Some Vintage Alphonse Mucha Photographic Studies

In 1887 while studying, Czech painter and decorative artist, Alphonse  Mucha (1860 – 1939) moved to Paris. There he, in addition to studying, worked at producing magazine and advertising illustrations. About Christmas 1894, Mucha happened to go into a print shop where there was a sudden and unexpected need for a new advertising poster for a play featuring Sarah Bernhardt. Mucha volunteered to produce a lithographed poster within two weeks, and on 1 January 1895, the advertisement for the play Gismonda by Victorien Sardou was posted in the city, where it attracted much attention. Bernhardt was so satisfied with the success of this first poster that she began a six-year contract with Mucha. His style was given international exposure by the 1900 Universal Exhibition in Paris, of which Mucha said:

“I think [the Exposition Universelle] made some contribution toward bringing aesthetic values into arts and crafts.”

Mucha produced a flurry of paintings, posters, advertisements, and book illustrations, as well as designs for jewelry, carpets, wallpaper, and theatre sets in what was termed initially The Mucha Style but became known as Art Nouveau (French for “new art”). Mucha’s works frequently featured beautiful young women in flowing, vaguely Neoclassical-looking robes, often surrounded by lush flowers which sometimes formed halos behind their heads. In contrast with contemporary poster makers he used pale pastel colors.

Mucha’s work has continued to experience periodic revivals of interest for illustrators and artists. Interest in hiss distinctive style experienced a strong revival during the 1960s, with a general interest in all things Art Nouveau.

 

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Alphonse  Mucha, Study for a Decorative Panel (1908) via

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Alphonse Marie Mucha. Model posing in Mucha’s studio rue du Val de Grâce  © Mucha Foundation via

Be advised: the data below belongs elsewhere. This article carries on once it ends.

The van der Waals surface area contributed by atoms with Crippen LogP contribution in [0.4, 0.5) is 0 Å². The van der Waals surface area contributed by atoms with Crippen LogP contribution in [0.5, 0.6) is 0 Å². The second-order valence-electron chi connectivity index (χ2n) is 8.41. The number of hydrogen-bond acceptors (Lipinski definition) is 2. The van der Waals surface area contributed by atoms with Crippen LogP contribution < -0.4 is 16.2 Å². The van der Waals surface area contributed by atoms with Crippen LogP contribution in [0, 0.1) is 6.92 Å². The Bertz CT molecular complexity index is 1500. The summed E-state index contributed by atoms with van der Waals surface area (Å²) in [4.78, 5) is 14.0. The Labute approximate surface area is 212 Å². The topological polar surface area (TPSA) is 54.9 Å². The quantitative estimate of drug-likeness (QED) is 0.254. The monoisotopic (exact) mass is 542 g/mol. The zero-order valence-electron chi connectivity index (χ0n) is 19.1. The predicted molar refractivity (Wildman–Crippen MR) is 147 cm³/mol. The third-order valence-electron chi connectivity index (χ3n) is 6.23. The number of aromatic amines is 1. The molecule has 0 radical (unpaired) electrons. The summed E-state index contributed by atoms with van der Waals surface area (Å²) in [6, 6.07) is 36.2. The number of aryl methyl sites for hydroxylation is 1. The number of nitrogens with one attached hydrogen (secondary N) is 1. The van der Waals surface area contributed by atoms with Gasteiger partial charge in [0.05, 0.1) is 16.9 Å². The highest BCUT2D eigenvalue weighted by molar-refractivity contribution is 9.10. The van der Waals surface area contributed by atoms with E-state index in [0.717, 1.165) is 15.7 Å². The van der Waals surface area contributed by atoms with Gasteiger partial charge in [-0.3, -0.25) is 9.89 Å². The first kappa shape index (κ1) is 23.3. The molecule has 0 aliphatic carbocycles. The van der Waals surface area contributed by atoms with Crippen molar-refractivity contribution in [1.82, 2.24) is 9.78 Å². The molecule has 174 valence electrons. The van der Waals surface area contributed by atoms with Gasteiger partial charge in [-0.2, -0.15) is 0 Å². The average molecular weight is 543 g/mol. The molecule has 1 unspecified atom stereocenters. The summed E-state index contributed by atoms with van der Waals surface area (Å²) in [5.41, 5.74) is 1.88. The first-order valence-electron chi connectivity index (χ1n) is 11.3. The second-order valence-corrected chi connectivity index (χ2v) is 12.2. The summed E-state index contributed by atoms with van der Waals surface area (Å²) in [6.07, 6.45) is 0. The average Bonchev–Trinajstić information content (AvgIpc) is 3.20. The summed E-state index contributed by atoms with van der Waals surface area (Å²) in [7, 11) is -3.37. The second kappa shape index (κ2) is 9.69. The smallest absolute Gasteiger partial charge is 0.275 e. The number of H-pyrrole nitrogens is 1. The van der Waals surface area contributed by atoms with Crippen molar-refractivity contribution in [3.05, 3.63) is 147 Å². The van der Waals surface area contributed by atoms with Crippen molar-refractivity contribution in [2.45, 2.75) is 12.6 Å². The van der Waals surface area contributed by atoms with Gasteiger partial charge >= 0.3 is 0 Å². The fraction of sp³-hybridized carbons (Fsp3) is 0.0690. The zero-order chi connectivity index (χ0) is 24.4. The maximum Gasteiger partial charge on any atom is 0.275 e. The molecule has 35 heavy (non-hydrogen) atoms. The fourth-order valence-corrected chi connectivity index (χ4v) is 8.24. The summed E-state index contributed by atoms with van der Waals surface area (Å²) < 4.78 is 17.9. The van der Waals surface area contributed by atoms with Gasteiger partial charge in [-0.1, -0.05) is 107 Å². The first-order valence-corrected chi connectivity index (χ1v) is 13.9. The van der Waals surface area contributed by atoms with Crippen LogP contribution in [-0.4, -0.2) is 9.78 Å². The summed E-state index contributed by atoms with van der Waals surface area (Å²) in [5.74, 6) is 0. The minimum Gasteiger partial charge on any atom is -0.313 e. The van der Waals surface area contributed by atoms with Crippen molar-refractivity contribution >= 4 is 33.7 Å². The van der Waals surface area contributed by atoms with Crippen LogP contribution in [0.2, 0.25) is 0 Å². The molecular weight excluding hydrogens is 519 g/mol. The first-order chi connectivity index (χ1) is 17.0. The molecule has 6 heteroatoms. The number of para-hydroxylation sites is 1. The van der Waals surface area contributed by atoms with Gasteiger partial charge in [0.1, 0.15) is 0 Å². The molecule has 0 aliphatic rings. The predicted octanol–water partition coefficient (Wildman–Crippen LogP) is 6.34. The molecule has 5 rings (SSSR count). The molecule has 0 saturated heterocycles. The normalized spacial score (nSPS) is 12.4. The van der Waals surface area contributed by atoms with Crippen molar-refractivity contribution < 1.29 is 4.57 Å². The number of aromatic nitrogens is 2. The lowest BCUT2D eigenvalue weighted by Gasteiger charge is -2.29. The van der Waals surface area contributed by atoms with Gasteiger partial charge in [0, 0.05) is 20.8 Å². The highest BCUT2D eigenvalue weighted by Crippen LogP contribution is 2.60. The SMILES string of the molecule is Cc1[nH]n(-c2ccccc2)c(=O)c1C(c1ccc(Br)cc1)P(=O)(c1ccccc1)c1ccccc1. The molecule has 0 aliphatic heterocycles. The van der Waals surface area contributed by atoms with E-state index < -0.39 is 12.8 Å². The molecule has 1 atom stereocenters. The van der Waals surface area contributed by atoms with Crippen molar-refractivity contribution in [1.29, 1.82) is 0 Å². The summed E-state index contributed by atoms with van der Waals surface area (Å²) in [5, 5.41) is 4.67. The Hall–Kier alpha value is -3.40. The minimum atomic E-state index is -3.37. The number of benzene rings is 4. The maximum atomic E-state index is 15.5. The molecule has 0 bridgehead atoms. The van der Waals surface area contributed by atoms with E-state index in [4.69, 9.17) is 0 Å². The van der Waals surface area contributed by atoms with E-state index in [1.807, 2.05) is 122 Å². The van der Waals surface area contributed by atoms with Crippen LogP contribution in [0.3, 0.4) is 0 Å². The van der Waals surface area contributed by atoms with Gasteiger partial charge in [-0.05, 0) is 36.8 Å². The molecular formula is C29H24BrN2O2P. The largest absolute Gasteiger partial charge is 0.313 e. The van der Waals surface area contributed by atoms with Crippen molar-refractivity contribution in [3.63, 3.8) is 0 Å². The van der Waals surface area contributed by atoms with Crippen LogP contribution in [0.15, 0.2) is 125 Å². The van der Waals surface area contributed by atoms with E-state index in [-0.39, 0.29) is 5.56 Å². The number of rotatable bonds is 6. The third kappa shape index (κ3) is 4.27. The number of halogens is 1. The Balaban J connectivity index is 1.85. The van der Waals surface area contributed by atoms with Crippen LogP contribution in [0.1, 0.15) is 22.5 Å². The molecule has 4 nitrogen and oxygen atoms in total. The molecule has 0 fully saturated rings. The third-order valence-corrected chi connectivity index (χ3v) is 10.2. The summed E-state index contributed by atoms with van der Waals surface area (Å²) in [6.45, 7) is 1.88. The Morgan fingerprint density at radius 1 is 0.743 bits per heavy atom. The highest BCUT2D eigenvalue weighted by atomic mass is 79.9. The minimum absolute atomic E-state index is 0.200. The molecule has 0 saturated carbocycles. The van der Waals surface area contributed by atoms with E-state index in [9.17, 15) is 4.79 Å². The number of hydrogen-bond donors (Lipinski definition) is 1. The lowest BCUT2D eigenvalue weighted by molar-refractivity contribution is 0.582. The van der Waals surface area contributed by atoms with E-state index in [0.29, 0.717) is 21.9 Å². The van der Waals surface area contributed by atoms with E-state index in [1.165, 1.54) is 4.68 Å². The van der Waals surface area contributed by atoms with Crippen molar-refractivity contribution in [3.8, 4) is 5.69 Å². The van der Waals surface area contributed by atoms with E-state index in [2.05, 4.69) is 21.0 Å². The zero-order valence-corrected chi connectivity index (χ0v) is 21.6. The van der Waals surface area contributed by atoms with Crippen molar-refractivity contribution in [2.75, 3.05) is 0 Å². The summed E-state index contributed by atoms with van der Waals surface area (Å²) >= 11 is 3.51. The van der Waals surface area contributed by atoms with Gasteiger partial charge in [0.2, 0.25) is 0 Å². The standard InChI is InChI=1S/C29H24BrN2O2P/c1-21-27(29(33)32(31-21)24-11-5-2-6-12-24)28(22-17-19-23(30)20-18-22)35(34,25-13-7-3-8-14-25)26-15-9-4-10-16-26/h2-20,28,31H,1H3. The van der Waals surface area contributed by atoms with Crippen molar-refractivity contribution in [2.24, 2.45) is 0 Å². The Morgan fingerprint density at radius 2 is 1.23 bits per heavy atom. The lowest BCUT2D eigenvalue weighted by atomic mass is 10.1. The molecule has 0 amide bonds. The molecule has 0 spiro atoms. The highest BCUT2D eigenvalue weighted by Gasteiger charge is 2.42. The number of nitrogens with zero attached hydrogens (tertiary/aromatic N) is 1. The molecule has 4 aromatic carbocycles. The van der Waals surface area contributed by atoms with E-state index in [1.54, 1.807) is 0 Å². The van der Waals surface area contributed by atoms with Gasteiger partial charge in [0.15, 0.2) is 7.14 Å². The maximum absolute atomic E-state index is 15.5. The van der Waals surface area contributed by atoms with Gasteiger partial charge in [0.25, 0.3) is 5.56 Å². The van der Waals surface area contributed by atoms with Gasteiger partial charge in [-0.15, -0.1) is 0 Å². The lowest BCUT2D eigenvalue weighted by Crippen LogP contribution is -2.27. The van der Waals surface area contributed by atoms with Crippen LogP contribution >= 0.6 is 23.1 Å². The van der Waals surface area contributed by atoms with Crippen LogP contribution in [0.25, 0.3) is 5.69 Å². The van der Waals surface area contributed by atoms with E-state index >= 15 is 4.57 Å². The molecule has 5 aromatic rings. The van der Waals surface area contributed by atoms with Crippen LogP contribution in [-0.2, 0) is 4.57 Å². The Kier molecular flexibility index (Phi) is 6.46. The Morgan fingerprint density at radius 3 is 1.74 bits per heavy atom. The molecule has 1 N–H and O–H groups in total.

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Alphonse  Mucha. Model posing in Mucha’s studio rue du Val de Grâce  © Mucha Trust
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Alphonse Marie Mucha. Model posing in Mucha’s studio rue du Val de Grâce via

1900 The Precious Stones 4b photographic study in Mucha's stdio Rue du Val de Gra_ce, Paris _ Mucha Trust

 The Precious Stones photographic study in Mucha’s stdio Rue du Val de Grâce (1900), Paris © Mucha Trust via

03 c1900 Portrait of a Lady photographic study in Mucha’s studio, Rue du Val de Grâce, Paris © Mucha Trust

Portrait of a Lady photographic study in Mucha’s studio, Rue du Val de Grâce (ca. 1900), Paris © Mucha Trust via

5 Photographic study

Photographic study © Alphonse Mucha Estate/Artists Rights Society (ARS), New York/ADAGP, Paris via

16 Photgraphic study for 'Truth'

Photographic study for ‘Truth’ © Alphonse Mucha Estate/Artists Rights Society (ARS), New York/ADAGP, Paris  via

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Amazing Victorian Photos of Muse Jane Morris

Jane Morris (née Jane Burden 1839 –  1914) was an English artists’ model who embodied the Pre-Raphaelite ideal of beauty. Her father was a stableman and her mother a laundress, Jane Burden grew up in impoverished surroundings in Oxford.

She became a model and muse to the artists William Morris, whom she married  in 1859, and Dante Gabriel Rossetti.

Although she married Morris, it was Dante Gabriel Rossetti who first spotted Jane at a performance at Drury Lane Theatre in 1857 and asked her if she would model for his paintings.

Jane Morris, posed by Rossetti by John R Parsons, 1865

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Jane Morris, posed by Rossetti by John R Parsons, 1865

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John Robert Parsons, under the direction of Rossetti, 1865
© V&A Images / Victoria and Albert Museum, London

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Dante Gabriel Rossetti, Portrait of Jane Morris, 1865, Charcoal with touches of black chalk on cream wove paper,

42.7 x 35.3 cm, Harvard Art Museums/Fogg Museum

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Jane Morris by Lewis Carroll, after Dante Gabriel Rossetti
 photograph of drawing, albumen print, 8 October 1863

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